capacitor discharge voltage help

Discussion in 'Homework Help' started by Sean Reed, Feb 25, 2008.

  1. Sean Reed

    Thread Starter New Member

    Feb 25, 2008
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    My professor has not posted the lecture notes for this question and my book doesn't really cover it so I figured I would try coming here. First off the switch has been open for a long time and is closed at t=0. So as I understand it the two resisters act as a voltage divider so the capacitor will hold 6 volts when fully charged with the switch open. Once the switch is closed the voltage divider will shift such that the first 2 Kohm resister will absorb 8 volts so there is 4 volts going to V0 from the source. Also at this time the total resistance is 3 Kohms so RC=.015 . There for my equation for V0(t)=4-6e^(-t/.015) Did I do this right?
     
  2. mik3

    Senior Member

    Feb 4, 2008
    4,846
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    When the switch is open the voltage across the capacitor will be 12 volts when fully charged

    When the switch is closed the voltage across the capacitor will be 6 volts when fully charged

    if you give a better explanation of the sequence the circuit works i would be able to hepl you better
     
  3. Sean Reed

    Thread Starter New Member

    Feb 25, 2008
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    I don't know how I can better explain it. The switch is open for a long time (ie the capacitor is fully charged) and then it is closed at which point stuff happens.

    I guess I don't see how before the switch is closed the capacitor is at 12 volts if there is a 6 volt drop through the first resister. Also while I am not sure if there is a difference, I am looking for the voltage drop through the second resister, not the capacitor.
     
  4. thingmaker3

    Retired Moderator

    May 16, 2005
    5,072
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    If the switch has been open for a long time, there is not a six volt drop across the first resistor. There is a zero volt drop across all resistors. No current is flowing, so E=I*R=0.

    When the switch is closed, the capacitor will begin discharging through the second two resistors.

    Hint: At the instant the switch is closed, there are still 12V across the capacitor, but one end of the cap is at +6V with respect to battery negative. What, then, is the polarity of Vo at this instant?:)
     
  5. Sean Reed

    Thread Starter New Member

    Feb 25, 2008
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    as soon as the switch is closed I should have a negative V0 which I showed in my first post. At this point I am getting vary vary frustrated because my book does not cover this vary well, my professor has not posted the lecture notes on this topic yet, I have spent over 3 hours trying to find help from different web sites, and I am being given information that I have no idea where it is coming from.

    Here is what I would like someone to explain to me
    1) why the capacitor would be fully charged at 12 volts instead of 6 volts?
    -My understanding is that there is a 6 volt drop in the first resister before the voltage even gets to the capacitor to charge it in the first place so why does the capacitor charge up to 12 volts?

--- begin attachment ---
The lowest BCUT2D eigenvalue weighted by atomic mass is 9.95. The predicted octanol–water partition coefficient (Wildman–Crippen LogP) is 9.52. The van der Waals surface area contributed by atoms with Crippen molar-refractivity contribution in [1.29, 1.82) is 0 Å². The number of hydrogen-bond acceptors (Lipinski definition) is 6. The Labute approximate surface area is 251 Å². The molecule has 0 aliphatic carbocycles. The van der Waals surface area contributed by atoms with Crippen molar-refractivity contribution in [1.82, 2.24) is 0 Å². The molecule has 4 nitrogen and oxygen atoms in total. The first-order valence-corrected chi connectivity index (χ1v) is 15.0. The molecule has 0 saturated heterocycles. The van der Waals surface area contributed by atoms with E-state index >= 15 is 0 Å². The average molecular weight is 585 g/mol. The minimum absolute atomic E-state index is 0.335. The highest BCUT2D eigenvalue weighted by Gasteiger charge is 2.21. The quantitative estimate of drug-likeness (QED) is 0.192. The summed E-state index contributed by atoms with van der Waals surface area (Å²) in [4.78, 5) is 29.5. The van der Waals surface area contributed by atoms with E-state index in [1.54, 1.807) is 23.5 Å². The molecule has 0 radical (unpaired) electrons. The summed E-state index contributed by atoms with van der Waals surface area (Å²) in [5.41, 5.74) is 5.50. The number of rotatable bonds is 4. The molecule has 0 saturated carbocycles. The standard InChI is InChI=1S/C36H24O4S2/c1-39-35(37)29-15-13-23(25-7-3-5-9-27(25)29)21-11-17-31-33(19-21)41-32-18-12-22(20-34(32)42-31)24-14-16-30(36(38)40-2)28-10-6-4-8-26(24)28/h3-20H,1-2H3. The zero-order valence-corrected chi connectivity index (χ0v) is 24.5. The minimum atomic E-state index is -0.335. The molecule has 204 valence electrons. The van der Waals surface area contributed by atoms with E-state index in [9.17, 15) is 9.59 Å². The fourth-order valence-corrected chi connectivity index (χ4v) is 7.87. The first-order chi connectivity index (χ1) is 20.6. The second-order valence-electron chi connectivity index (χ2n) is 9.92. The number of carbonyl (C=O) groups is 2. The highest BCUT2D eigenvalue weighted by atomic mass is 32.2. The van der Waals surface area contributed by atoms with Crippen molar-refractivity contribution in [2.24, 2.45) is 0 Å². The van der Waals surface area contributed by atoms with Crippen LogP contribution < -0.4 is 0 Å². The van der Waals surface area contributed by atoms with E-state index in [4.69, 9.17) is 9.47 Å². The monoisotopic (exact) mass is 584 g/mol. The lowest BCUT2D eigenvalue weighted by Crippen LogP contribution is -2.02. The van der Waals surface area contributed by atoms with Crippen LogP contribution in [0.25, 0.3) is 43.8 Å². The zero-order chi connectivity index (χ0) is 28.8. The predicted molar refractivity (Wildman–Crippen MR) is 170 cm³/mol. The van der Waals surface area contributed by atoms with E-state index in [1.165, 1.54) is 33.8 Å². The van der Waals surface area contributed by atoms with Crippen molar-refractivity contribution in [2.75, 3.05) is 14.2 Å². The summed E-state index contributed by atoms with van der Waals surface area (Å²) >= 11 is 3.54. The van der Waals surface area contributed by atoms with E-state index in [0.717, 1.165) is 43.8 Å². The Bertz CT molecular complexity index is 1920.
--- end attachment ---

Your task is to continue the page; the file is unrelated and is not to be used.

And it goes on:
2) Once the switch is closed will there be a 6 volt drop in the first resister, or an 8 volt drop?
    -I ask this because I know if the capacitor was not there it would be an 8 volt drop so I do not see why adding the capacitor would make it a 6 volt drop.
    3) What resistance do I use for the time content once the switch is closed?
    -My first guess was to use the thevenin equivalent resistance of 3 Kohms but I am not sure if this is right.
     
  6. thingmaker3

    Retired Moderator

    May 16, 2005
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    Six volts are dropped across the first resistor only when the cap first begins charging. The voltage across that first resistor drops to zero as the capacitor charges. The voltage across the capacitor increases. http://www.allaboutcircuits.com/vol_1/chpt_16/2.html
    The fully charged capacitor isolates the two resistors.
    Use the two resistors in series with the capacitor discharge path. The capacitor does not discharge through the power supply, so the first resistor may be ignored.
     
  7. Sean Reed

    Thread Starter New Member

    Feb 25, 2008
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    Then would the final answer for V0 be 6-12e^(-t/.02)?
     
  8. thingmaker3

    Retired Moderator

    May 16, 2005
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    I think you've got it!;)
     
  9. Sean Reed

    Thread Starter New Member

    Feb 25, 2008
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    So I just found out in class today that the correct answer is 6-6e^(-t/.02) Can anyone besides thingmaker3 tell me why this is? Specifically I would like to know where thingmaker3 is givving me incorrect information.
     
  10. JoeJester

    AAC Fanatic!

    Apr 26, 2005
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    Your instructor should have been able to explain how they got that answer, or did you assume the instructor is always correct?

    Did you graph your answer and compare it with the output of your simulation?
     
  11. thingmaker3

    Retired Moderator

    May 16, 2005
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    As would I.;)
     
  12. The Electrician

    AAC Fanatic!

    Oct 9, 2007
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    It seems to me that 6-6e^(-t/.02) can't be correct. Since Vo is measured across a resistor, as soon as enough time has passed, the capacitor will be charged to a new voltage, and all currents will decrease to zero. This means that for t large, the voltage at Vo must be zero, but the above expression evaluates to 6 when t is large.

    Also, at t=0, the above expression is zero, but the voltage Vo at t=o is not zero because that's when the current in the capacitor is a maximum.
     
  13. alwayslearning

    Member

    Feb 27, 2008